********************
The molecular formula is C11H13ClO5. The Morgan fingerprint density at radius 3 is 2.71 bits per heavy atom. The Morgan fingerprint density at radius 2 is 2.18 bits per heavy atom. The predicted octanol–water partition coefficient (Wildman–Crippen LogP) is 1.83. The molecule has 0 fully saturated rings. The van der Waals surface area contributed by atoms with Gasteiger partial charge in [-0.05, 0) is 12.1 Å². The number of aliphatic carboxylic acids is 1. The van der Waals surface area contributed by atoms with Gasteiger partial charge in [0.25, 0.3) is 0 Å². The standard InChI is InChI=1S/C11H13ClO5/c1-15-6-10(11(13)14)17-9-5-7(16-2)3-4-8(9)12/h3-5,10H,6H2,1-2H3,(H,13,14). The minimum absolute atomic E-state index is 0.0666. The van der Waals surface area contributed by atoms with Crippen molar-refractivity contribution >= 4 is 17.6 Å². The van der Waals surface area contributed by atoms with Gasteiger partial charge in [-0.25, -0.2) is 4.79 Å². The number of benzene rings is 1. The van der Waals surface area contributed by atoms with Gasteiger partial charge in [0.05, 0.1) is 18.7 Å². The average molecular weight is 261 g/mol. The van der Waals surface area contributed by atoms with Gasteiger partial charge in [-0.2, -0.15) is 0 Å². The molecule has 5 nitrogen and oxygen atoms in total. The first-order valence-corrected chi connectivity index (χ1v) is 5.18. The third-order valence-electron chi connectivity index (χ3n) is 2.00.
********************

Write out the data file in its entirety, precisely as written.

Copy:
The molecular formula is C11H13ClO5. The Morgan fingerprint density at radius 3 is 2.71 bits per heavy atom. The Morgan fingerprint density at radius 2 is 2.18 bits per heavy atom. The predicted octanol–water partition coefficient (Wildman–Crippen LogP) is 1.83. The molecule has 0 fully saturated rings. The van der Waals surface area contributed by atoms with Gasteiger partial charge in [-0.05, 0) is 12.1 Å². The number of aliphatic carboxylic acids is 1. The van der Waals surface area contributed by atoms with Gasteiger partial charge in [0.25, 0.3) is 0 Å². The standard InChI is InChI=1S/C11H13ClO5/c1-15-6-10(11(13)14)17-9-5-7(16-2)3-4-8(9)12/h3-5,10H,6H2,1-2H3,(H,13,14). The minimum absolute atomic E-state index is 0.0666. The van der Waals surface area contributed by atoms with Crippen molar-refractivity contribution >= 4 is 17.6 Å². The van der Waals surface area contributed by atoms with Gasteiger partial charge in [-0.25, -0.2) is 4.79 Å². The number of benzene rings is 1. The van der Waals surface area contributed by atoms with Gasteiger partial charge in [0.05, 0.1) is 18.7 Å². The average molecular weight is 261 g/mol. The van der Waals surface area contributed by atoms with Gasteiger partial charge in [-0.2, -0.15) is 0 Å². The molecule has 5 nitrogen and oxygen atoms in total. The first-order valence-corrected chi connectivity index (χ1v) is 5.18. The third-order valence-electron chi connectivity index (χ3n) is 2.00.